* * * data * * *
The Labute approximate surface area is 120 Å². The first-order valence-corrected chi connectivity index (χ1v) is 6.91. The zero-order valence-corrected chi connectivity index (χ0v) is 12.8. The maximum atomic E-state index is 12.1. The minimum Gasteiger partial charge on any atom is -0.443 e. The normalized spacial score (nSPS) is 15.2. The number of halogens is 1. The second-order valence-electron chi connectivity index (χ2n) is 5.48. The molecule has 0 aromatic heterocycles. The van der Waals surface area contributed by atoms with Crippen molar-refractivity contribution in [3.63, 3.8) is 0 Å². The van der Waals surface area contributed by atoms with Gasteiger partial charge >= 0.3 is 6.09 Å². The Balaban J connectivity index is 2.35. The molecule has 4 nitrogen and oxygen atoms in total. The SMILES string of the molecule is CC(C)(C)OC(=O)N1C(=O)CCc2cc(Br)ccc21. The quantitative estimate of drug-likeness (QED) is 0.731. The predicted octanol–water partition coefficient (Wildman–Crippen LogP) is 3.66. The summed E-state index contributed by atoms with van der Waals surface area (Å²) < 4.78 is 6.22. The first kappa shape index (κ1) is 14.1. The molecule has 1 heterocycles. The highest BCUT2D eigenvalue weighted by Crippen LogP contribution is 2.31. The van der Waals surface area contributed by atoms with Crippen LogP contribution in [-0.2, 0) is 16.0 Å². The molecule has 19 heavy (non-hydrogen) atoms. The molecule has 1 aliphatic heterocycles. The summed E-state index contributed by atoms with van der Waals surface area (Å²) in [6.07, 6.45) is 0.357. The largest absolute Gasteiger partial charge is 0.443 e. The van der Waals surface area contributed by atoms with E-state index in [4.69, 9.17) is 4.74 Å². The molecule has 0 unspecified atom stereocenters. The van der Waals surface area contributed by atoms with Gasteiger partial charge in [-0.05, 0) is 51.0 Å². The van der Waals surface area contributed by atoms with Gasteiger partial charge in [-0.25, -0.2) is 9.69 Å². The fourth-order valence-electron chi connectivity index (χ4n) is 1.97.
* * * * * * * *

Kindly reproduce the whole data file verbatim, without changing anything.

The Labute approximate surface area is 120 Å². The first-order valence-corrected chi connectivity index (χ1v) is 6.91. The zero-order valence-corrected chi connectivity index (χ0v) is 12.8. The maximum atomic E-state index is 12.1. The minimum Gasteiger partial charge on any atom is -0.443 e. The normalized spacial score (nSPS) is 15.2. The number of halogens is 1. The second-order valence-electron chi connectivity index (χ2n) is 5.48. The molecule has 0 aromatic heterocycles. The van der Waals surface area contributed by atoms with Crippen molar-refractivity contribution in [3.63, 3.8) is 0 Å². The van der Waals surface area contributed by atoms with Gasteiger partial charge >= 0.3 is 6.09 Å². The Balaban J connectivity index is 2.35. The molecule has 4 nitrogen and oxygen atoms in total. The SMILES string of the molecule is CC(C)(C)OC(=O)N1C(=O)CCc2cc(Br)ccc21. The quantitative estimate of drug-likeness (QED) is 0.731. The predicted octanol–water partition coefficient (Wildman–Crippen LogP) is 3.66. The summed E-state index contributed by atoms with van der Waals surface area (Å²) < 4.78 is 6.22. The first kappa shape index (κ1) is 14.1. The molecule has 1 heterocycles. The highest BCUT2D eigenvalue weighted by Crippen LogP contribution is 2.31. The van der Waals surface area contributed by atoms with Crippen LogP contribution in [-0.2, 0) is 16.0 Å². The molecule has 19 heavy (non-hydrogen) atoms. The molecule has 1 aliphatic heterocycles. The summed E-state index contributed by atoms with van der Waals surface area (Å²) in [6.07, 6.45) is 0.357. The largest absolute Gasteiger partial charge is 0.443 e. The van der Waals surface area contributed by atoms with E-state index in [4.69, 9.17) is 4.74 Å². The molecule has 0 unspecified atom stereocenters. The van der Waals surface area contributed by atoms with Gasteiger partial charge in [-0.05, 0) is 51.0 Å². The van der Waals surface area contributed by atoms with Gasteiger partial charge in [-0.25, -0.2) is 9.69 Å². The fourth-order valence-electron chi connectivity index (χ4n) is 1.97.